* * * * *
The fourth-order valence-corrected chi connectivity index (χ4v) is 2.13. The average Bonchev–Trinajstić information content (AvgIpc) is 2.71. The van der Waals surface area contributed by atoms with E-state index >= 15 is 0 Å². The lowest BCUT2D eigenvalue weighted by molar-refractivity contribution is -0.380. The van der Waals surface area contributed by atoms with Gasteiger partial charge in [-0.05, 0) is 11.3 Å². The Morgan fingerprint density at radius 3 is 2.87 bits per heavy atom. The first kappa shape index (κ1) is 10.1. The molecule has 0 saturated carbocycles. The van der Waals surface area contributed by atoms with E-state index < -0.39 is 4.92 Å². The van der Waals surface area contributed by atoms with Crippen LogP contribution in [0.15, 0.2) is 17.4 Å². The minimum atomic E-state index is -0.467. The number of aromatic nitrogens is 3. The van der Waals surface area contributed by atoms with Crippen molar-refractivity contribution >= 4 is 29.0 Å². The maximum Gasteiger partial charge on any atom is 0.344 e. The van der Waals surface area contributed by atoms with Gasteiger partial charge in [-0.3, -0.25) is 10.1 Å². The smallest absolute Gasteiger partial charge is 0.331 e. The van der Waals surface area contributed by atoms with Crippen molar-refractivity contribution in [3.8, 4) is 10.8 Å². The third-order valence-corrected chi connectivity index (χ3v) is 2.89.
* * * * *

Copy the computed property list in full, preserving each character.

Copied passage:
The fourth-order valence-corrected chi connectivity index (χ4v) is 2.13. The average Bonchev–Trinajstić information content (AvgIpc) is 2.71. The van der Waals surface area contributed by atoms with E-state index >= 15 is 0 Å². The lowest BCUT2D eigenvalue weighted by molar-refractivity contribution is -0.380. The van der Waals surface area contributed by atoms with Gasteiger partial charge in [-0.05, 0) is 11.3 Å². The Morgan fingerprint density at radius 3 is 2.87 bits per heavy atom. The first kappa shape index (κ1) is 10.1. The molecule has 0 saturated carbocycles. The van der Waals surface area contributed by atoms with E-state index < -0.39 is 4.92 Å². The van der Waals surface area contributed by atoms with Crippen LogP contribution in [0.15, 0.2) is 17.4 Å². The minimum atomic E-state index is -0.467. The number of aromatic nitrogens is 3. The van der Waals surface area contributed by atoms with Crippen molar-refractivity contribution >= 4 is 29.0 Å². The maximum Gasteiger partial charge on any atom is 0.344 e. The van der Waals surface area contributed by atoms with Gasteiger partial charge in [-0.3, -0.25) is 10.1 Å². The smallest absolute Gasteiger partial charge is 0.331 e. The van der Waals surface area contributed by atoms with Crippen molar-refractivity contribution in [3.8, 4) is 10.8 Å². The third-order valence-corrected chi connectivity index (χ3v) is 2.89.